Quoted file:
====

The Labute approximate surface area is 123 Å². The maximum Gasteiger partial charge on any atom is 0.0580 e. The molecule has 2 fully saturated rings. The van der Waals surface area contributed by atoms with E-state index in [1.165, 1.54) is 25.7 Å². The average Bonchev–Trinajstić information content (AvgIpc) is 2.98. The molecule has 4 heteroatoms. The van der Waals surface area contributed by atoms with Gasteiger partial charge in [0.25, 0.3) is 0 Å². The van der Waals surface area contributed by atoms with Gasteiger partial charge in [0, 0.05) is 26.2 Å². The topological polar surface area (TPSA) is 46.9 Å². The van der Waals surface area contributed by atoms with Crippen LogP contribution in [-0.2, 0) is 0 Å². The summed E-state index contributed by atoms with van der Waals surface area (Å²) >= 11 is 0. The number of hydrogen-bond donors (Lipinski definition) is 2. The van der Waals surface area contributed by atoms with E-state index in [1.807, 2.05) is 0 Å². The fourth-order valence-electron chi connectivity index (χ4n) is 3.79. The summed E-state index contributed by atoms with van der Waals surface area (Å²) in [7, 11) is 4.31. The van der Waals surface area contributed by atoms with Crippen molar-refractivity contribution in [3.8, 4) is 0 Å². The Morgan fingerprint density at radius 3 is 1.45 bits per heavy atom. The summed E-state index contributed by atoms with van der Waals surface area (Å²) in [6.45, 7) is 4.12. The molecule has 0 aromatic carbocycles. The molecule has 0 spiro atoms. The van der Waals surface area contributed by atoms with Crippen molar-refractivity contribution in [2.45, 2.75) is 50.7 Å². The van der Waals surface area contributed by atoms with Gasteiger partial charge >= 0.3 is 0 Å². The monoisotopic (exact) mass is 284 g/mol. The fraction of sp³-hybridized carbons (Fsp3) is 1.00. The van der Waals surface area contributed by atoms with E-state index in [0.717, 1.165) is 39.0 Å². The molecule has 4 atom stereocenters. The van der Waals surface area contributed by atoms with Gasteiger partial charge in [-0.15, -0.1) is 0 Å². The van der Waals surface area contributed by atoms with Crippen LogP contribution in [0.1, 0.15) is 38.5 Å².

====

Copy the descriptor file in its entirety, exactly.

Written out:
The Labute approximate surface area is 123 Å². The maximum Gasteiger partial charge on any atom is 0.0580 e. The molecule has 2 fully saturated rings. The van der Waals surface area contributed by atoms with E-state index in [1.165, 1.54) is 25.7 Å². The average Bonchev–Trinajstić information content (AvgIpc) is 2.98. The molecule has 4 heteroatoms. The van der Waals surface area contributed by atoms with Gasteiger partial charge in [0.25, 0.3) is 0 Å². The van der Waals surface area contributed by atoms with Gasteiger partial charge in [0, 0.05) is 26.2 Å². The topological polar surface area (TPSA) is 46.9 Å². The van der Waals surface area contributed by atoms with Crippen LogP contribution in [-0.2, 0) is 0 Å². The summed E-state index contributed by atoms with van der Waals surface area (Å²) >= 11 is 0. The number of hydrogen-bond donors (Lipinski definition) is 2. The van der Waals surface area contributed by atoms with E-state index in [1.807, 2.05) is 0 Å². The fourth-order valence-electron chi connectivity index (χ4n) is 3.79. The summed E-state index contributed by atoms with van der Waals surface area (Å²) in [7, 11) is 4.31. The van der Waals surface area contributed by atoms with Crippen molar-refractivity contribution in [3.8, 4) is 0 Å². The Morgan fingerprint density at radius 3 is 1.45 bits per heavy atom. The summed E-state index contributed by atoms with van der Waals surface area (Å²) in [6.45, 7) is 4.12. The molecule has 0 aromatic carbocycles. The molecule has 0 spiro atoms. The van der Waals surface area contributed by atoms with Crippen molar-refractivity contribution in [2.45, 2.75) is 50.7 Å². The van der Waals surface area contributed by atoms with Gasteiger partial charge >= 0.3 is 0 Å². The monoisotopic (exact) mass is 284 g/mol. The fraction of sp³-hybridized carbons (Fsp3) is 1.00. The van der Waals surface area contributed by atoms with E-state index in [0.717, 1.165) is 39.0 Å². The molecule has 4 atom stereocenters. The van der Waals surface area contributed by atoms with Gasteiger partial charge in [-0.15, -0.1) is 0 Å². The van der Waals surface area contributed by atoms with Crippen LogP contribution in [0.1, 0.15) is 38.5 Å².